Warning: This Post is NOT About Hair! But You May Still Learn Something *giggles*

Hi Y'all
So I just read a pretty thought-provoking post from bglhonline one of my fav natural hair sites and what better place to expound on my thoughts in response, than on here. For the few of you who read this, I humbly appreciate it and definitely welcome your thoughts on the matter.
The post was a response to Jill Scott's article in Essence magazine Jill Scott Talks Interracial where Jill Scott comments on the feeling or 'wince' she gets when she hears her Black male friend is married to a White woman and her idea as to why she gets this feeling with some details about the effect of the history of the relationship between Black men and Women and some references to the African diaspora in general.
Well I felt compelled (and did) leave a painfully long comment in response (bglh if you happen upon this post, please accept my apologies for clouding your post space with such a long post - its just that I had alot to say).
Anyway, in case its not posted there, which I wouldn't fault her for due to its length, here was my response:

I don't know why but I have yet to feel this 'wince' when I hear a Black man is with a White woman. Maybe its because I'm Jamaican but I lived there only the first 10 years of my life and then I moved to the States. I think one feels the 'wince' when someone in the only pool your are looking to, chooses outside your pool.

For example, let's imagine a room where there are clusters of people rounded up into groups and each are on a quest to find a partner. You are in group A and somehow have convinced yourself (or been told) that the only pool from which you can, will, or want to find your partner is group B (although there are groups C-Z in the room). You also understand that for whatever reason (maybe because group B shares some history with you) group B should be most inclined to choose a partner from your group, group A.
 Then you look and suddenly see members of group B moving away from the group to select their partners from groups C-Z. You see that group dwindling as the members find their partners but your group A is still fairly large (though some may have managed to find their partners in group B and a few have also gone off to find partners in groups C-Z).

I would feel the pinch, the 'wince', the sting if not panic all together.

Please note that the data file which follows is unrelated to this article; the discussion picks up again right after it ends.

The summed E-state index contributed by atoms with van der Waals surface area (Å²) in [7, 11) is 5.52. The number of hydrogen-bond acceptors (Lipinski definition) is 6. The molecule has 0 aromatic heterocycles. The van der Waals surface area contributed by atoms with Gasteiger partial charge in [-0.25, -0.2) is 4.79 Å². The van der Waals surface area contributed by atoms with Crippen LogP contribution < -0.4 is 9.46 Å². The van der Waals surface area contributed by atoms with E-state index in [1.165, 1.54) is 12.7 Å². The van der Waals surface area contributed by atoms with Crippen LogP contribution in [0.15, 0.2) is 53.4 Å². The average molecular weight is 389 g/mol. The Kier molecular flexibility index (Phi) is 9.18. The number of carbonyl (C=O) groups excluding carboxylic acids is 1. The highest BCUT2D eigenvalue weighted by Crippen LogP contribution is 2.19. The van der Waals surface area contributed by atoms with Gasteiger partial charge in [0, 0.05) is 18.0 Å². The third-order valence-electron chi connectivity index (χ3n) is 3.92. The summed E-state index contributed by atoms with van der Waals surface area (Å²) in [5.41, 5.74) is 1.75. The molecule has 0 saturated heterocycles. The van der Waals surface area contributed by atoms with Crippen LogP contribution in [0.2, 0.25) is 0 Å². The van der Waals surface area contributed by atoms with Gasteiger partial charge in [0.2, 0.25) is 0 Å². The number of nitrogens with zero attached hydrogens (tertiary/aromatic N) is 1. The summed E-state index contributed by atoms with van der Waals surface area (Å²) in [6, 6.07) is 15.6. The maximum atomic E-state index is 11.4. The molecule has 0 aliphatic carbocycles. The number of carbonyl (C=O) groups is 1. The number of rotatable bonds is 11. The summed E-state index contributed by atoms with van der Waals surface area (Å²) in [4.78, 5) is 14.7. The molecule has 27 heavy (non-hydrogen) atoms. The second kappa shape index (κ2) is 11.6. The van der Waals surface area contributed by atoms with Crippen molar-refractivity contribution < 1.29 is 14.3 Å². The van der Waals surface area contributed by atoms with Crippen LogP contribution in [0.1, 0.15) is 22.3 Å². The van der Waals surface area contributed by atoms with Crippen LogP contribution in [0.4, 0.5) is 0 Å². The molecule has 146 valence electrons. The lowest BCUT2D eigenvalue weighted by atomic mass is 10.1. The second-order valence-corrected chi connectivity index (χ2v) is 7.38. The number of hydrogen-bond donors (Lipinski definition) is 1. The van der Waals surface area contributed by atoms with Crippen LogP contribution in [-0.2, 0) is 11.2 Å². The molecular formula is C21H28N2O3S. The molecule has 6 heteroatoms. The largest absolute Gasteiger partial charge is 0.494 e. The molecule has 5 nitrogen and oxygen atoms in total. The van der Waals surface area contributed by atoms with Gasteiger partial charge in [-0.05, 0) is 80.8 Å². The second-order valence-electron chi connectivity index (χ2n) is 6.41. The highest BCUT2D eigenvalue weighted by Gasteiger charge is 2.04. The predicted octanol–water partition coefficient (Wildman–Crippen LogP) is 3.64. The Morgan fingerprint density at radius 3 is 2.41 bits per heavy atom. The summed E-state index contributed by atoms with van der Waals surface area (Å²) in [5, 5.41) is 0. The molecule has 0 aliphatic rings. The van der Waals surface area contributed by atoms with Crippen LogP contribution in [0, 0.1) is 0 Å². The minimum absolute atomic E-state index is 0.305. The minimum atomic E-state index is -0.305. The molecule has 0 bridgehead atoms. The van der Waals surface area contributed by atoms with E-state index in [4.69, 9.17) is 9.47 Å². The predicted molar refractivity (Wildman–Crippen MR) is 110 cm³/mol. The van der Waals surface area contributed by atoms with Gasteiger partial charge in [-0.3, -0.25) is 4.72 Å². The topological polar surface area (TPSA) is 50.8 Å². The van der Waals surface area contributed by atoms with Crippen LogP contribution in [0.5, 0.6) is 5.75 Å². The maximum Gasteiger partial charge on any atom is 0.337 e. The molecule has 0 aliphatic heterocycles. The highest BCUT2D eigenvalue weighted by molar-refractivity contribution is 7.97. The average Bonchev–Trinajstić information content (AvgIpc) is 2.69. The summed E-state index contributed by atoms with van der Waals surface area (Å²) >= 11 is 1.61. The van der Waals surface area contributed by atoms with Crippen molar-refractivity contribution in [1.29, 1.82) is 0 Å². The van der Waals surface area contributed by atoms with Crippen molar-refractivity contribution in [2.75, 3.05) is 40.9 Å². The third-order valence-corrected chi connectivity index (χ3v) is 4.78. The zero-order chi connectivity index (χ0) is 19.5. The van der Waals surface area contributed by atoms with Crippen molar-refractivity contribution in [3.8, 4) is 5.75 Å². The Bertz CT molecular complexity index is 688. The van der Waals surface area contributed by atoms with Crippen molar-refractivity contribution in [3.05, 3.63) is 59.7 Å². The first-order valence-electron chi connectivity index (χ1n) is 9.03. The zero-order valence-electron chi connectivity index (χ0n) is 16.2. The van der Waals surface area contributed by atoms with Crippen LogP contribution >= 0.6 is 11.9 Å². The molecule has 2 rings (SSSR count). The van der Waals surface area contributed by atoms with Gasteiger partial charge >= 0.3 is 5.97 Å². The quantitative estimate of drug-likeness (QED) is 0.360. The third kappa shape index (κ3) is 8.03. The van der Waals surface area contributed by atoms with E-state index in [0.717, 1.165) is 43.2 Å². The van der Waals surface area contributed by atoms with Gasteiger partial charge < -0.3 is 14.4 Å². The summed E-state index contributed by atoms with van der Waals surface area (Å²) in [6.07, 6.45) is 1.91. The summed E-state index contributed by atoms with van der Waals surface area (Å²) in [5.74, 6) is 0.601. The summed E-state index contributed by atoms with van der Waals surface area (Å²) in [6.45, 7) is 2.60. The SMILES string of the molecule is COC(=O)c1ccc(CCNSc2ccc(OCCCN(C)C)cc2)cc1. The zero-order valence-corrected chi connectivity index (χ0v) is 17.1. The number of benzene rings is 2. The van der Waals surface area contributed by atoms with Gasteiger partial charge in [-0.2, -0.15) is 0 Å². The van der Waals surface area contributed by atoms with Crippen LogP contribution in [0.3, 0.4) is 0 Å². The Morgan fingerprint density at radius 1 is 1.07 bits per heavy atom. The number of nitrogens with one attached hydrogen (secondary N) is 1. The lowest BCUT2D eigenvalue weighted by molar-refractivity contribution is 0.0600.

I mean does this mean I will not have much to select from? And it would hurt even more if the members of group B I see straggling off to find their partners in groups C-Z were what I thought of as compatible matches for me. I would have several options:
1. Resolve to go it alone.
2. Crumple up and disgard my belief that my partner can or will only come from group B and start looking at the other groups.
If I definitely don't want anyone in the other groups then I will just have to take the risk I may never find what I want, or settle my expectations of what I want so someone still in group B who I may not have been willing to consider before, becomes a viable option for me.
Basically, I will have to think outside the box. This is what I would do.....but then again, I have never been an 'inside the box' thinker in general.
I love Black men, especially ones from the Caribbean who share my love for ackee and saltfish and can play dominos and do the latest Jamaican dance and understand when I speak patois. I dreamed of marrying a man like that. But then I met someone who loves me to no end. I did my big chop and he was telling me how beautiful my kinky hair is, showing me the curls here and there and you guessed it - he's not in group B.

 Damn he even helps me mix my homemade concoctions for my hair. And never fails to bring me an avocado when we run out without my asking just because he knows I use it in my hair.
I'm not married yet so who knows who I'll end up with but for now, I'm happy. I think we have to abandon whatever has made us think we can only find love - we should, or will, only find love in group B and look around us...all 360 degrees.